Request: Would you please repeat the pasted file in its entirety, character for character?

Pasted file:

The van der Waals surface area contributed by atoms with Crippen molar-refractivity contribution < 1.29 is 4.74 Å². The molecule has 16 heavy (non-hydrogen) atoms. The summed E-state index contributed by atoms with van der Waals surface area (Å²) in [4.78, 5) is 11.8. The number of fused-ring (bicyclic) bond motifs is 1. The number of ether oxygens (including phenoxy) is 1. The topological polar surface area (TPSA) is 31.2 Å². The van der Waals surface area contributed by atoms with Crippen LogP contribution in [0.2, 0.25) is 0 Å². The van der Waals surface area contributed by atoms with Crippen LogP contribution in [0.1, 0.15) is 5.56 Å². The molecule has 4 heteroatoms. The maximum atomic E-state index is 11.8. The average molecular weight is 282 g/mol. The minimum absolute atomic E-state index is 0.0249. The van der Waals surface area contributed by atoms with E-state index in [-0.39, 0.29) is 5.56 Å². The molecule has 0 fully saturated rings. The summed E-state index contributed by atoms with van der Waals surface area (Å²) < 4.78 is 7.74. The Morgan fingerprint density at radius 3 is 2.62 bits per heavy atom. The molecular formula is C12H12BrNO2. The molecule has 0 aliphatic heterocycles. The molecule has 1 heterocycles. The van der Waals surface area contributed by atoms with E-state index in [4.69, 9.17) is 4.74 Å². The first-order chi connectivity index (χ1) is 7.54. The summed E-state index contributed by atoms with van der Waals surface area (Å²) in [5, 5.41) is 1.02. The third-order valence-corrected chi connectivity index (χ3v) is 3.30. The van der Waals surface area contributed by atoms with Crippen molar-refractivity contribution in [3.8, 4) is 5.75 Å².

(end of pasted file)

The van der Waals surface area contributed by atoms with Crippen molar-refractivity contribution < 1.29 is 4.74 Å². The molecule has 16 heavy (non-hydrogen) atoms. The summed E-state index contributed by atoms with van der Waals surface area (Å²) in [4.78, 5) is 11.8. The number of fused-ring (bicyclic) bond motifs is 1. The number of ether oxygens (including phenoxy) is 1. The topological polar surface area (TPSA) is 31.2 Å². The van der Waals surface area contributed by atoms with Crippen LogP contribution in [0.2, 0.25) is 0 Å². The van der Waals surface area contributed by atoms with Crippen LogP contribution in [0.1, 0.15) is 5.56 Å². The molecule has 4 heteroatoms. The maximum atomic E-state index is 11.8. The average molecular weight is 282 g/mol. The minimum absolute atomic E-state index is 0.0249. The van der Waals surface area contributed by atoms with E-state index in [-0.39, 0.29) is 5.56 Å². The molecule has 0 fully saturated rings. The summed E-state index contributed by atoms with van der Waals surface area (Å²) < 4.78 is 7.74. The Morgan fingerprint density at radius 3 is 2.62 bits per heavy atom. The molecular formula is C12H12BrNO2. The molecule has 0 aliphatic heterocycles. The molecule has 1 heterocycles. The van der Waals surface area contributed by atoms with E-state index in [4.69, 9.17) is 4.74 Å². The first-order chi connectivity index (χ1) is 7.54. The summed E-state index contributed by atoms with van der Waals surface area (Å²) in [5, 5.41) is 1.02. The third-order valence-corrected chi connectivity index (χ3v) is 3.30. The van der Waals surface area contributed by atoms with Crippen molar-refractivity contribution in [3.8, 4) is 5.75 Å².